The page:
Junk Science Hits Fan
Washington Times Patrick J. Michaels
Back in December 2000, President Clinton
and Vice President Gore were busy fellows — what with dishes to pack,
furniture to ship and an election to contest. So busy were they that
they neglected to read some of the fine print in a cascade of
administration-ending paperwork. One of these was an obscure item called
the "Federal Data Quality Act" (FDQA), which was dutifully
signed by the president.
Put simply, the FDQA prohibits the use of junky science in the
promulgation of federal regulations and laws. And, now that the new hats
are in town, it shouldn't be much of a surprise that the FDQA is being
turned against the "science" of the Clinton-Gore team,
particularly concerning the global environment.
Specifically, it has been turned against the "U.S. National
Assessment of the Potential Consequences of Climate Variability and
Change" (USNA), a document that breaks the cardinal rule of
science: If a hypothesis doesn't work, throw it out. The Assessment
can't pass the simplest of scientific tests.
The Assessment began with a 1997 letter from Mr. Gore to all the federal
agencies, and was published 10 days before the 2000 election. If the
Office of Management and Budget chooses to apply FDQA, the Assessment
will be redacted down the Memory Hole soon.
And none too soon. The power of the USNA's bad science can be seen in
recent drafts of the energy bill of Senate Majority Leader Tom Daschle,
South Dakota Democrat, in which the USNA provides the findings necessary
to induce new fuel economy measures and prohibit drilling for domestic
oil — all in the name of global warming and its pernicious effects on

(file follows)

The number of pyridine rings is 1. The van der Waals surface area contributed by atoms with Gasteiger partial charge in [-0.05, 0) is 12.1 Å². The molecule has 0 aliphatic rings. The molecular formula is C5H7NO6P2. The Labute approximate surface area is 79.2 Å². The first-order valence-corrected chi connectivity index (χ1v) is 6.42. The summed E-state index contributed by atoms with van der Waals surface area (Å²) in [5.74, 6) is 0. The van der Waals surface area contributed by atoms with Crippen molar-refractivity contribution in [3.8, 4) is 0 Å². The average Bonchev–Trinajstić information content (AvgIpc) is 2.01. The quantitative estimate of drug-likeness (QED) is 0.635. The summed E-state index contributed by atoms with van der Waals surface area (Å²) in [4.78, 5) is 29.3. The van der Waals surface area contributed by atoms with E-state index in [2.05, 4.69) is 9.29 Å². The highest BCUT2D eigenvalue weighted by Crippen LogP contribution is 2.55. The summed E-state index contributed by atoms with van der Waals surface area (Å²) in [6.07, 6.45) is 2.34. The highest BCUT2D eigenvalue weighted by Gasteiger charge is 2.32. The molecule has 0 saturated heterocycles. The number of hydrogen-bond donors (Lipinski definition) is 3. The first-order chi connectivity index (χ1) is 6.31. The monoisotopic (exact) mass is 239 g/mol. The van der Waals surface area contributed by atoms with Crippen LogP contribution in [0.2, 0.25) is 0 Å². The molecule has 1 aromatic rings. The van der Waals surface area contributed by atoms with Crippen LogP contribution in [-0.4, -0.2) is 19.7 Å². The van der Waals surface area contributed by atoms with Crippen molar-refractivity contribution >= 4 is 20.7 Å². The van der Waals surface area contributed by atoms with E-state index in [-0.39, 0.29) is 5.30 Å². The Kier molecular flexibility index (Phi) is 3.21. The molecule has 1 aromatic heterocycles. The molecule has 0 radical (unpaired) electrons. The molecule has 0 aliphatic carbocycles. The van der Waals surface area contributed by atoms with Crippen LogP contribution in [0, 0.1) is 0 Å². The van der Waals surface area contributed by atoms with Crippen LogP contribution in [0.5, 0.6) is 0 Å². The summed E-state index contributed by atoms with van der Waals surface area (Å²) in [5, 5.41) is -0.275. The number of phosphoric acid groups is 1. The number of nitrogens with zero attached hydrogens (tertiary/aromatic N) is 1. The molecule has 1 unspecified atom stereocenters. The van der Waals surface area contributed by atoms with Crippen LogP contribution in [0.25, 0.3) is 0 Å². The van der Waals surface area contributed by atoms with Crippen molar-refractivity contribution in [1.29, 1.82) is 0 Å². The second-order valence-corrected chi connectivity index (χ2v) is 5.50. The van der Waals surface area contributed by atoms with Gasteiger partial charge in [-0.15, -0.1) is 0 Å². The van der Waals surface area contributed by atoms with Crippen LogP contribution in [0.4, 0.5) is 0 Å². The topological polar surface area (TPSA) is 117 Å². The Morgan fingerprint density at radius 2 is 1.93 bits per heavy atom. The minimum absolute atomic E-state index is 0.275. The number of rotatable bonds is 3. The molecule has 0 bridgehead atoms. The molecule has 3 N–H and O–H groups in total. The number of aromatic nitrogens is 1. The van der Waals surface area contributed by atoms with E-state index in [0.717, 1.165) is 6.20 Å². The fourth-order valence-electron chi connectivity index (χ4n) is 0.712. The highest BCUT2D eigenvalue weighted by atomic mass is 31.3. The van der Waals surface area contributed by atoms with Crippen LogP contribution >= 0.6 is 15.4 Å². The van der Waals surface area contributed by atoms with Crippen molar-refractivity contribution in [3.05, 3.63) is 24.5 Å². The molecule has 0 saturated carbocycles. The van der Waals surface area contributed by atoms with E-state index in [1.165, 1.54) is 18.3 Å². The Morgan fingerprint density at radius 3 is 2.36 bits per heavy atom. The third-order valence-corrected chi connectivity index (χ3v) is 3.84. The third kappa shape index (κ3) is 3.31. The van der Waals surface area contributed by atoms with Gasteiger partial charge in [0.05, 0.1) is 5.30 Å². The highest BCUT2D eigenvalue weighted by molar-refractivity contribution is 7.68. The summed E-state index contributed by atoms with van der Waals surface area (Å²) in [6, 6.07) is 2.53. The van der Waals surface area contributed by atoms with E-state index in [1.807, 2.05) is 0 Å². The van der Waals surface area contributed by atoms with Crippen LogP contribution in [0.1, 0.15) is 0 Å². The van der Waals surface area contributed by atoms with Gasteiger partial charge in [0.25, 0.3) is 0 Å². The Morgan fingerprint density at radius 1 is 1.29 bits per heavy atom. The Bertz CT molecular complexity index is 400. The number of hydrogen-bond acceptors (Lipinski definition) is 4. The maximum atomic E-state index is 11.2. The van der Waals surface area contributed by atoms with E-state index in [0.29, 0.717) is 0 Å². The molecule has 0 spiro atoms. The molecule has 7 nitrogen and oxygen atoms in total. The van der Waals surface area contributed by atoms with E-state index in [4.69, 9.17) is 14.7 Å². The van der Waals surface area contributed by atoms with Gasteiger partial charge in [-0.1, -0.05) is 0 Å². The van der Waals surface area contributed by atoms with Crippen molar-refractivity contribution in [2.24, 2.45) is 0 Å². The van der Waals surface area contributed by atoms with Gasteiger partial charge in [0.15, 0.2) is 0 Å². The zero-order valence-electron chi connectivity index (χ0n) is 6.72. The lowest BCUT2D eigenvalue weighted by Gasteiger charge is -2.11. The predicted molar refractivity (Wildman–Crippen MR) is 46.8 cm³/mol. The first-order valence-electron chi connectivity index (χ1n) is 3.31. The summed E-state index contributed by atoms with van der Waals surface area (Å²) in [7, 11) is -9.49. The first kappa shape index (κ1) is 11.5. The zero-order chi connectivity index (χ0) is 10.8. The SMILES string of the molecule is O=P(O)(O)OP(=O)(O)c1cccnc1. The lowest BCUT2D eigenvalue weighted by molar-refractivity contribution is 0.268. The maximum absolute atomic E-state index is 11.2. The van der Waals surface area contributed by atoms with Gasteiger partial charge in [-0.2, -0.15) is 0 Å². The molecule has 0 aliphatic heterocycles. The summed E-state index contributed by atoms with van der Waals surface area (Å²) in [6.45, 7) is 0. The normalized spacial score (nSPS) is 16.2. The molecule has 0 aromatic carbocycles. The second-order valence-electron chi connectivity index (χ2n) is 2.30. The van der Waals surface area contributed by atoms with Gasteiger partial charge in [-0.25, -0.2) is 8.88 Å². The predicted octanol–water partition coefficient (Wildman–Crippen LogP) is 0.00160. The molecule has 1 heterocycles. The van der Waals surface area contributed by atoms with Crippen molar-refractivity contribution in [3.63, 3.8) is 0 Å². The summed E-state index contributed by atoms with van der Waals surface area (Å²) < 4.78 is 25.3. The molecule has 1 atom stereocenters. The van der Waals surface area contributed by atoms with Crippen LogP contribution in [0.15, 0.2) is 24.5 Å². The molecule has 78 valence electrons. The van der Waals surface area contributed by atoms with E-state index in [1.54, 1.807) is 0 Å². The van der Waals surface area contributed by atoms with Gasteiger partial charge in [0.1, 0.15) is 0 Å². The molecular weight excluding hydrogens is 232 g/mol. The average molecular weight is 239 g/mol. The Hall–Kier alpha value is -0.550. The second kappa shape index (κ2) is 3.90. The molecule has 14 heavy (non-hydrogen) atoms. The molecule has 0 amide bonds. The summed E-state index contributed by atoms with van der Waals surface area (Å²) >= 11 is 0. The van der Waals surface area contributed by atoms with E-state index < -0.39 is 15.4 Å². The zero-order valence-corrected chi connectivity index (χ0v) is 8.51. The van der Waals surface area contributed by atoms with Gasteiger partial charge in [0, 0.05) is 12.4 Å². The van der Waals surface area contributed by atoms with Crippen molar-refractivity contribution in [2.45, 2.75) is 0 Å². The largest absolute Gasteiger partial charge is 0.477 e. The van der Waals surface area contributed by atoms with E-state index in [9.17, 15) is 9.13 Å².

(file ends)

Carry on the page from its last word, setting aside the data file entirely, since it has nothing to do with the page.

In fact, that it serves as the basis for legislation is the reason that
the USNA has run afoul of the law. The FDQA requires scientific
objectivity and normal reproducibility of positive results in any
simulation or scientific experiment that underpins prospective
regulations. The Assessment has neither.
The Assessment purports to project the consequences of United States
warming, produced by two computer models. One is from Canada and the
other from the United Kingdom. Both models are extreme outliers. Unlike
the consensus of the dozens of available models, the Canadian model
produces an exponentially increasing heating. The result is a ridiculous
rise of 8.1 degrees Fahrenheit in projected U.S. temperatures this
century. The U.K. model predicts greater precipitation changes than any
other model the USNA looked at.
A horde of peer reviewers — some from federal laboratories that have a
track record of global warming doomsaying — told the USNA that the use
of these two models was wrong. Even the greens at the United Nations
agree that these models can't be used to make local and regional climate
projections with any reliability.
How does even the rankest climate amateur know the Canadian model is a
joke when applied to the United States? Because it "predicts"
that U.S. temperatures should have changed 300 percent more than they
did in the last 100 years. In fact, neither the Canadian model nor the
British can beat a table of random numbers when it comes to predicting
U.S. temperature for the last century.
A climate model is nothing but a statement of scientific hypothesis:
What we "think" should happen based upon currently fashionable
theory. When a hypothesis doesn't work (i.e., performs worse than a
bunch of darts thrown at the Dow Jones), the ethic of science requires
that it be thrown out. In this case, it means that the USNA should have
used better models, or, absent a defensible model, it should have used
none. If a computer simulation of climate can't beat a table of random
numbers over the United States, it borders on scientific malpractice to
continue to apply it.
It wasn't that the politically chosen leaders of the USNA didn't know
there was a problem. In fact, the USNA's politically handpicked steering
committee was so disturbed about the finding of the peer-reviewers that
it commissioned its own study. Guess what? The USNA's own scientists
verified that the temperature models didn't work over the United States.
And yet the report went forward, now serving as the basis for the most
sweeping energy legislation ever introduced in this nation's history.
Well, anyway, all of these shenanigans are precisely what the Federal
Data Quality Act was designed to prevent. The irony is that the obscure
piece of legislation that slipped through when Mr. Clinton and Mr. Gore
weren't minding the store is about to throw the USNA and its global
warming hysteria into its well-deserved dustbin.
Patrick J. Michaels is senior fellow in environmental studies at the
Cato Institute and author of "The Satanic Gases."